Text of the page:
Heresiography in Context
The study of the Elenchos (c. 225 CE) involves the whole range of ancient interpretative traditions concerned with Greek Philosophy, from Aristotle to the Late Neoplatonists. The present inquiry places Hippolytus' important reports about the Greek philosophers in the context of these traditions and so is able to illuminate not only what he has to offer but also to increase our knowledge of the traditions he depends on. For him the Pythagoreanizing current in Pre-Neoplatonism is of paramount importance. Accordingly, he constructs a succession (diadoche) starting with Pythagoras and including Empedocles, Heraclitus, Plato, Aristotle and the Stoics, and argues that the diadoche of the Gnostic heresiarchs is parasitical on its Pythagorean predecessor.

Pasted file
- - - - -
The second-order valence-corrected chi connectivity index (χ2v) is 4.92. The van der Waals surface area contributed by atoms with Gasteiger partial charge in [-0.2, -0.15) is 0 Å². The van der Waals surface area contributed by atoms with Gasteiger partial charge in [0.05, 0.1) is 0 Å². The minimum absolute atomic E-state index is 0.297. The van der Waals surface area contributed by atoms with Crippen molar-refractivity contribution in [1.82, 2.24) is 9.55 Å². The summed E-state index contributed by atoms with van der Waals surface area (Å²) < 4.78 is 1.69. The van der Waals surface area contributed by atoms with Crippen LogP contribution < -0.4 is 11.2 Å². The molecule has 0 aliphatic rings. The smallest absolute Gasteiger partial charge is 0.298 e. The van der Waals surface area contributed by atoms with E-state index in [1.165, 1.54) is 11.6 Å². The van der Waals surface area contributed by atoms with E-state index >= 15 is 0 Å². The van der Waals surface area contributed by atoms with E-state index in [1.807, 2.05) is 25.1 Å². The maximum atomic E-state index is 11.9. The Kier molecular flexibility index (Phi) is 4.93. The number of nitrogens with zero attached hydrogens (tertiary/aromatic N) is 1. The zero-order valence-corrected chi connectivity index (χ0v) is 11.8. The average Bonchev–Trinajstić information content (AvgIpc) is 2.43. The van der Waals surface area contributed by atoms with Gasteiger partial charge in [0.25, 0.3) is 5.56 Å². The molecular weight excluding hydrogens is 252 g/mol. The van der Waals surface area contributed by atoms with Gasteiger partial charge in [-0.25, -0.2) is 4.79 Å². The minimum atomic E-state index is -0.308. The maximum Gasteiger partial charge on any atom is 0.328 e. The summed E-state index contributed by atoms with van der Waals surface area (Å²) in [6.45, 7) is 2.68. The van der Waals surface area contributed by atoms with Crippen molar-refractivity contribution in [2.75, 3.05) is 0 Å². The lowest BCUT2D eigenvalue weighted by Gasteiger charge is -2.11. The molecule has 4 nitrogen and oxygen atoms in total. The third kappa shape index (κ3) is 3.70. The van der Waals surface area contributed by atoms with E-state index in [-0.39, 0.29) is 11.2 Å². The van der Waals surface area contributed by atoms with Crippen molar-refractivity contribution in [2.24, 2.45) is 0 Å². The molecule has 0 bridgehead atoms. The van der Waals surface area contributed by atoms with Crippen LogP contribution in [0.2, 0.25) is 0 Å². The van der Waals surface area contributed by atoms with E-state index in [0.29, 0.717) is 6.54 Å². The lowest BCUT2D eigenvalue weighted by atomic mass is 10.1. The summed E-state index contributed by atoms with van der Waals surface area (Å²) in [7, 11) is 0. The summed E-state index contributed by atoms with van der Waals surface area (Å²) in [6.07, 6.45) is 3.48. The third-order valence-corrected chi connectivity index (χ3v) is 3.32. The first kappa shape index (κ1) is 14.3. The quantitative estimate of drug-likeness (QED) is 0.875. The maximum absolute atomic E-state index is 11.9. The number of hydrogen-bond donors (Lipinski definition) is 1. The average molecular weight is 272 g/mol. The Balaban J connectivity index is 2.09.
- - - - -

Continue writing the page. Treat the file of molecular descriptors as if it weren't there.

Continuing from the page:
A new assessment of the sources used — the first serious attempt since that of Diels in 1879 — hinges on an analysis of Hippolytus' method of presentation, which is a blend of cento and exegesis geared to his anti-Gnostic purpose.